When Can You Get a Patent on Software?

When can you file for a patent for your software? There are several factors you should consider. If your idea is abstract, you may not be able to get a patent for it. Other factors include: the level of technical detail in your patent application. Is it a computer program? How will the patent affect the developer’s ability to use the existing software? If it’s software, you may be able to get a patent on it later, but it’s best to get started early.

Is it an abstract idea?

Is software an abstract idea? The Federal Circuit recently upheld a district court decision, saying it is not. A computer program, or software, is a non-tangible idea that does not need to be embodied in a physical product to be patentable. Although this ruling is significant, the precedent it sets is not. The Alice ruling, which invalidated the Alice patents, is still important. This ruling makes the patentable nature of software even more murky.

Historically, the patenting process has been very conservative, and this has made software a difficult area to navigate. Nonetheless, there are some areas where software may not be able to benefit from a patent. For example, laws of nature are not patent-eligible. But there is no clear-cut answer when other inventions will fall into this category. While this USPTO action may be intended to send a message to Congress and the courts, no guidance is imminent.

While the Alice ruling is a major step towards patentability, it also leaves room for confusion. There are still many questions about what constitutes an abstract idea. In essence, a patent application must not be directed to an abstract idea and must contain elements that transform it into an actual invention. The Supreme Court provided little guidance on what constitutes an “abstract idea” and what level of detail is required to transform it into a useful invention.

The Federal Circuit also clarified that an abstract idea is an idea that is embodied in a physical product. During its recent decision on the Symantec Corp. v. SAP Am., Inc. case, the Federal Circuit cited a specification for a computer program, which was an abstract idea. In this case, the claim was not based on any actual product, but rather on a mental process performed in a computer environment.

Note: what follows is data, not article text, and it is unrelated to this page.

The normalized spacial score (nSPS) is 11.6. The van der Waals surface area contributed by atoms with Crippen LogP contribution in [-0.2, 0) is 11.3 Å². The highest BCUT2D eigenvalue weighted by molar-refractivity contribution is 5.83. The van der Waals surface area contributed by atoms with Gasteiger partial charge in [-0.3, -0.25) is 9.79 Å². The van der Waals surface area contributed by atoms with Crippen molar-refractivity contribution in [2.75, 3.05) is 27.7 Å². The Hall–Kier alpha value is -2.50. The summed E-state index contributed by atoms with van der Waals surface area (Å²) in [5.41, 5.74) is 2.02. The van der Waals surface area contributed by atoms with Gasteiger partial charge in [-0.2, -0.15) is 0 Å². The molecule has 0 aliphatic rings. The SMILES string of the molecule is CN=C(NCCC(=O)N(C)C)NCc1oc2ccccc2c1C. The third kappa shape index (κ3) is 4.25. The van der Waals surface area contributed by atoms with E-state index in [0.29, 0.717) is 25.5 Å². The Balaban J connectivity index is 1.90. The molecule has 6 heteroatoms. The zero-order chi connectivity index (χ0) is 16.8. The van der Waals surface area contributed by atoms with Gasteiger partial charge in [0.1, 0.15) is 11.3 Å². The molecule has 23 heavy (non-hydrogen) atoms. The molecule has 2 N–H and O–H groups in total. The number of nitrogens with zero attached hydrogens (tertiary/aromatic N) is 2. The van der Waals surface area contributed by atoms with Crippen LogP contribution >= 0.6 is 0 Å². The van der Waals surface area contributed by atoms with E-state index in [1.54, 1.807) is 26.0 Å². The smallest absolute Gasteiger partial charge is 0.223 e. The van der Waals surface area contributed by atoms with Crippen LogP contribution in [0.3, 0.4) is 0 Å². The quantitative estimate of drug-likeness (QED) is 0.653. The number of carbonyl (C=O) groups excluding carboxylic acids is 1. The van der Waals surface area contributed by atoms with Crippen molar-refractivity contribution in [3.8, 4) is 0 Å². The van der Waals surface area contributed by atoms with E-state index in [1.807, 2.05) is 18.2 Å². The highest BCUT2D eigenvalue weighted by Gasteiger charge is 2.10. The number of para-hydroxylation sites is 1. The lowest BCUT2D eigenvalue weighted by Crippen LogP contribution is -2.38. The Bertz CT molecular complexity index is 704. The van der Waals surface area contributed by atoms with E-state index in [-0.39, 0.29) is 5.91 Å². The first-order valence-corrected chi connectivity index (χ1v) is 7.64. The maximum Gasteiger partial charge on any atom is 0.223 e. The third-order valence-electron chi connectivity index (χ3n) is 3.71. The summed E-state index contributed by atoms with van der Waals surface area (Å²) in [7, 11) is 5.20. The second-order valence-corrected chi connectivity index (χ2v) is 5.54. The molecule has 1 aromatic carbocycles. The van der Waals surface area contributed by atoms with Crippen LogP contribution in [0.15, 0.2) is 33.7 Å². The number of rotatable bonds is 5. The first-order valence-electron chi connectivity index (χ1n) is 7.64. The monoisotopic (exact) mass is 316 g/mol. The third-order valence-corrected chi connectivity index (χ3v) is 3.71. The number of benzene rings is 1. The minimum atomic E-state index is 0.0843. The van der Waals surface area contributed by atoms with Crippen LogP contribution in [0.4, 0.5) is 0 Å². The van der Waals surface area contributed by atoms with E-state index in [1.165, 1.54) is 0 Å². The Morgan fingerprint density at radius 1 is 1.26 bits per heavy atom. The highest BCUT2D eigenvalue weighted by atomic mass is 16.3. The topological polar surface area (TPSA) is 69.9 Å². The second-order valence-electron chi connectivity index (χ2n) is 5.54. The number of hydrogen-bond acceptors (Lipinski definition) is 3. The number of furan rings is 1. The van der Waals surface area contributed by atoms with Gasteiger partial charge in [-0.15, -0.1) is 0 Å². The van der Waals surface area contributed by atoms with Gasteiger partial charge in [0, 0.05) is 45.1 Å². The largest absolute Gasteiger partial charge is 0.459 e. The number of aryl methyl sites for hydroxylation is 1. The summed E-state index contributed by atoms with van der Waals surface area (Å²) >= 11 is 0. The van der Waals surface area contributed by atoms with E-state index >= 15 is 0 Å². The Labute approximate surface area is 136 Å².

Software has a particularly difficult time when it comes to abstractness. The Supreme Court has held that a process can be a mental one, but that does not mean that the algorithm itself is abstract. As a result, the Federal Circuit has routinely upheld software patents, and the USPTO has issued hundreds of thousands of software patents. This decision could have far-reaching implications for the future of software patents.

Level of technical detail in the patent application

The patent application for software is particularly tricky, because it must provide sufficient technical detail to claim the invention. It must explain how the claimed algorithm works, and it must show that the applicant actually possessed the claimed function. Otherwise, the patent claim would be invalid for lack of adequate written description. This article offers additional detail on the subject. The key points to keep in mind are:

First, software patents must be novel and non-obvious. 99% of software is not new and non-obvious, which means that patenting software is an impediment to innovation. As noted by Brad Feld, there is an extensive list of reasons to oppose software patents. Many developers and techies argue that software patents hamper innovation. After all, 99% of the world’s software is not novel and non-obvious.

Second, the application should be directed to a field of endeavor, and should recite concrete technical steps in achieving the claimed result. For example, computer apparatus claims don’t provide enough detail to achieve the claimed result. However, claims for computer methods should be directed to the method of achieving the result, not to the apparatus. Third, international jurisdictions have their own laws and case law relating to the patentability of software and business methods. Consequently, a high level of specificity and the use of a technical problem/solution framework are helpful in international patenting.

The first consideration in patenting software is to determine whether the idea has enough technical detail to protect its usefulness. If the invention involves integrating a user’s audio signal into a video game, for example, the application should recite sufficient enablement in order to protect it. Similarly, if the invention is not functionally specific, then the patent application may be rejected. This is important to keep in mind since an applicant can’t exclude a specific application if the idea falls outside the scope of the patent.

Is it a computer program?

A human program is a written language, like English, that instructs a computer to print out “Hello, World!” on the screen. A computer program can be as simple as two lines of instructions. These instructions are often called program source code. They can be created by writing computer code. In some cases, human programs are also referred to as computer programs, but most are not. Here’s an example:

A computer program is a collection of instructions, written in a programming language, that a computer can execute. A program is often designed by a computer programmer and can perform a variety of tasks. This information is used to create a variety of applications, from word processing to internet browsers. Many people have never heard of a computer program, but are familiar with the term because of its widespread use.